If you’re foraging for some tellurium facts, hop on to this article. It’ll take you on a ride full of amazing facts about the wonderful element.
Tellurium is one of the rarest elements of the periodic table. It has some interesting characteristics and uses, which will be mentioned in this article. So hang on and get ready to go on a grand tour into the fascinating world of chemistry and its elements.
Discovery and Naming
- The etymology of the name tellurium is as follows: Latin name ‘tellus‘ meaning Earth.
- Tellurium was discovered in a compound form with calaverite by Franz-Joseph Muller von Reichenstein in 1782 in Nagyszeben, Romania.
- Later, in 1798, Martin Heinrich Klaproth successfully isolated it from calaverite.
- He subsequently named it tellurium.
- Tellurium is a very rare element with an occurrence of about 1-5 parts per billion (ppb). This is even lesser than platinum which is 5-37 ppb.
- In fact, it is the rarest element in the solid and stable form.
- Tellurium is seldom found in its pure form. It is usually combined with gold (calaverite, krennerite, petzite, sylvanite) and other metals.
- It is a bright and lustrous, silver colored-element.
- It is brittle.
- Tellurium exhibits metalloid properties, that means it exhibits properties of metals as well as nonmetals.
- It can act as a semi-conductor of electricity.
- Tellurium is commercially obtained as a by-product of a chemical process of refining copper and lead.
- The boiling point of Tellurium is 990ºC.
- It has a melting point of 450ºC.
- It is originally found in the solid form in nature, but a powdered form may also be found.
- When burnt in air, it emits a bluish green flame.
- The chemical symbol of tellurium is Te.
- In the periodic table, it is present in the Groups 13-17.
- It has an atomic number of 52.
- Its atomic mass is 127.6 amu.
- Its atomic volume is 20.5 cm3/mol.
- The number of protons and electrons in a single atom of tellurium is 52.
- The number of neutrons in an atom of tellurium is 76.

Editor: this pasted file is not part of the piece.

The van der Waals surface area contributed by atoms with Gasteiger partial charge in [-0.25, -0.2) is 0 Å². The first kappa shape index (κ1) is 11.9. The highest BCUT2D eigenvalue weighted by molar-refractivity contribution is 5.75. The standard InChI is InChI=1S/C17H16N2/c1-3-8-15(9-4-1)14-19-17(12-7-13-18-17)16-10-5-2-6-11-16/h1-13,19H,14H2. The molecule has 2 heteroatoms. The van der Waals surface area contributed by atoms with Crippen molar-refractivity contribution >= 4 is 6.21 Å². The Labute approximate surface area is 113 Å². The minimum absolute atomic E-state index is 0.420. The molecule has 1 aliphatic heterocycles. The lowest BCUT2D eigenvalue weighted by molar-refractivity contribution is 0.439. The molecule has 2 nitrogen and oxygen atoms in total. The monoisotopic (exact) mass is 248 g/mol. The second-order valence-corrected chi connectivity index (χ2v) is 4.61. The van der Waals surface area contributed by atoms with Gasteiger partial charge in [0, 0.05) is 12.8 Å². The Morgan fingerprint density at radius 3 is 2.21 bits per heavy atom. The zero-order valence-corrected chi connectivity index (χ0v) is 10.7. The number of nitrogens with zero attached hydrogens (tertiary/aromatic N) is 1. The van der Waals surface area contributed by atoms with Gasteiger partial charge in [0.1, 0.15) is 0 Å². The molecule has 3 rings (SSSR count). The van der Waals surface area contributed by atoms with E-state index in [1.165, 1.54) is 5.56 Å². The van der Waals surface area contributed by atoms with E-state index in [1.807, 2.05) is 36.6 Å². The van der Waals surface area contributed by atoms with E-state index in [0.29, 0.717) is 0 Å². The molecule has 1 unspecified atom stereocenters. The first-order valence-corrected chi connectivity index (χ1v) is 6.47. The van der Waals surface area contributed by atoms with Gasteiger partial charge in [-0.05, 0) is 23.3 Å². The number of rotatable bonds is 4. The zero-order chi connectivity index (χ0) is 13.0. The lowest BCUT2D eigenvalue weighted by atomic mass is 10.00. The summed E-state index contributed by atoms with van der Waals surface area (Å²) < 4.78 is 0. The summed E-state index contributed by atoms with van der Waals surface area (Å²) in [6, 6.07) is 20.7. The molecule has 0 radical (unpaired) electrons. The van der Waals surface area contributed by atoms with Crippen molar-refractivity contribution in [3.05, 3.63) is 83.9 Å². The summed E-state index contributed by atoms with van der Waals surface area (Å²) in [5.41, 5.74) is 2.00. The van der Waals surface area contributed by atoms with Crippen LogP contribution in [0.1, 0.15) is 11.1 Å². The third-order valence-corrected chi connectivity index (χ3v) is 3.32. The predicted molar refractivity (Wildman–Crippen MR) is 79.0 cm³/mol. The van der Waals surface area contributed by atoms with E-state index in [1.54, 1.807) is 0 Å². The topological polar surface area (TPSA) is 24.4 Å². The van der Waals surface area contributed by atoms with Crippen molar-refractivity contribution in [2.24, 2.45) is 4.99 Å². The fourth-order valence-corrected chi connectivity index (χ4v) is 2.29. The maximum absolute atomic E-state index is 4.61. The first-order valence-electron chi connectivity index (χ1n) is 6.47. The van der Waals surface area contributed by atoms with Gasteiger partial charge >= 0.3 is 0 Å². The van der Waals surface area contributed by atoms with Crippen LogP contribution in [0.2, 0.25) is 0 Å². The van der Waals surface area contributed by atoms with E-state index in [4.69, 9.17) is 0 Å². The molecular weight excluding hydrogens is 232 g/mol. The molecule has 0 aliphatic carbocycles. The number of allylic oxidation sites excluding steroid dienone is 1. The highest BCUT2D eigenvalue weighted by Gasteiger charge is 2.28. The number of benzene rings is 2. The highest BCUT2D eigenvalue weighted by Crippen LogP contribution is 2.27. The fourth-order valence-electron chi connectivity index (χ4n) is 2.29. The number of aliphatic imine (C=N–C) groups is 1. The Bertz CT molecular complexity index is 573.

- It has a hexagonal crystal structure.
- Its density is 6.24 g/cm3.
- The specific heat capacity of tellurium is 0.20 J g-1K-1.
- Its 3 levels of ionization energy are 869.2 kJ mol-1, 1794.6 kJ mol-1, and 2697.7 kJ mol-1.
- The shell structure of tellurium is as follows – 2,8,18,18,6.
- Tellurium’s electronic configuration is [Kr]4d105s25p4.
- Tellurium has a total of 33 isotopes, 5 of which are stable. These are 120Te, 122Te,124Te,125Te, and 126Te.
- Tellurium is mildly toxic, and when exposed to even minute amounts of tellurium, humans can develop tellurium breath (garlic odor) which can take months to go away.
Uses of Tellurium
Now that we have seen some interesting tellurium facts, given below are some of the most common uses of tellurium.
- Tellurium is used to make alloys of stainless steel and lead.
- In the form of bismuth telluride, it is used in thermoelectric devices.
- Since it is a semi-conductor of electricity, it is used in making calculators and computers.
- Tellurium also has uses in the ceramics and stained glass coloring industry.
- Blasting caps for explosives are made from tellurium.
- Vulcanization of rubber and petroleum cracking are processes which use tellurium.
- Tellurium suboxide is also used for making rewritable CDs and DVDs.
- In sulfuric acid, tellurium is used to decrease its corrosive properties.
- It is used to increase the hardness and strength of lead.
- Tellurite agar is used to identify the pathogens responsible for diphtheria.
- Cast iron alloys also use tellurium for chill testing and control.